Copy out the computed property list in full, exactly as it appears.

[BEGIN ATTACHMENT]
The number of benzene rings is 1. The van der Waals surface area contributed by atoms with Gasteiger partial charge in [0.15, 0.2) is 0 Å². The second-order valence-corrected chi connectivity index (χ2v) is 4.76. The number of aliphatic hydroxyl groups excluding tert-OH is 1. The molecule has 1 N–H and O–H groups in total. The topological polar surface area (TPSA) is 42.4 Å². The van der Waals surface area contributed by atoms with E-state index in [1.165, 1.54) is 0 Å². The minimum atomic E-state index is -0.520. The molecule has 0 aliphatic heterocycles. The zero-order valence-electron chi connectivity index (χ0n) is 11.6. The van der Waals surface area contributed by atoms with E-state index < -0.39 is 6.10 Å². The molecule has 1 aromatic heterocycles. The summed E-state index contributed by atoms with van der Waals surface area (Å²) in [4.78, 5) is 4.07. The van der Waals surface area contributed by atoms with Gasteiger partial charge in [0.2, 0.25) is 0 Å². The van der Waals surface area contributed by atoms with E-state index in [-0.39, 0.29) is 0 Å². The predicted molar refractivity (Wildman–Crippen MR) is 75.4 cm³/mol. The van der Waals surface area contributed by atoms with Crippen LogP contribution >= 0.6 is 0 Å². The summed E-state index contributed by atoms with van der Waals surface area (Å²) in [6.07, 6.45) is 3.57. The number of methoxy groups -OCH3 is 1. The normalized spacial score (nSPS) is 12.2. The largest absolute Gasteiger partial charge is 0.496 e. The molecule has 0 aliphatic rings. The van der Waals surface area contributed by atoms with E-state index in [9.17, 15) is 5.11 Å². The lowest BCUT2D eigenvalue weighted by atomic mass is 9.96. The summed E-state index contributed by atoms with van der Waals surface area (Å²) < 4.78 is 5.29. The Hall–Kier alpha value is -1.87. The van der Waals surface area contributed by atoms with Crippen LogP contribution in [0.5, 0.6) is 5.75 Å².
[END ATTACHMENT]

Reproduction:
The number of benzene rings is 1. The van der Waals surface area contributed by atoms with Gasteiger partial charge in [0.15, 0.2) is 0 Å². The second-order valence-corrected chi connectivity index (χ2v) is 4.76. The number of aliphatic hydroxyl groups excluding tert-OH is 1. The molecule has 1 N–H and O–H groups in total. The topological polar surface area (TPSA) is 42.4 Å². The van der Waals surface area contributed by atoms with E-state index in [1.165, 1.54) is 0 Å². The minimum atomic E-state index is -0.520. The molecule has 0 aliphatic heterocycles. The zero-order valence-electron chi connectivity index (χ0n) is 11.6. The van der Waals surface area contributed by atoms with E-state index < -0.39 is 6.10 Å². The molecule has 1 aromatic heterocycles. The summed E-state index contributed by atoms with van der Waals surface area (Å²) in [4.78, 5) is 4.07. The van der Waals surface area contributed by atoms with Gasteiger partial charge in [0.2, 0.25) is 0 Å². The van der Waals surface area contributed by atoms with E-state index in [-0.39, 0.29) is 0 Å². The predicted molar refractivity (Wildman–Crippen MR) is 75.4 cm³/mol. The van der Waals surface area contributed by atoms with Crippen LogP contribution >= 0.6 is 0 Å². The summed E-state index contributed by atoms with van der Waals surface area (Å²) in [6.07, 6.45) is 3.57. The number of methoxy groups -OCH3 is 1. The normalized spacial score (nSPS) is 12.2. The largest absolute Gasteiger partial charge is 0.496 e. The molecule has 0 aliphatic rings. The van der Waals surface area contributed by atoms with E-state index in [9.17, 15) is 5.11 Å². The lowest BCUT2D eigenvalue weighted by atomic mass is 9.96. The summed E-state index contributed by atoms with van der Waals surface area (Å²) < 4.78 is 5.29. The Hall–Kier alpha value is -1.87. The van der Waals surface area contributed by atoms with Crippen LogP contribution in [0.5, 0.6) is 5.75 Å².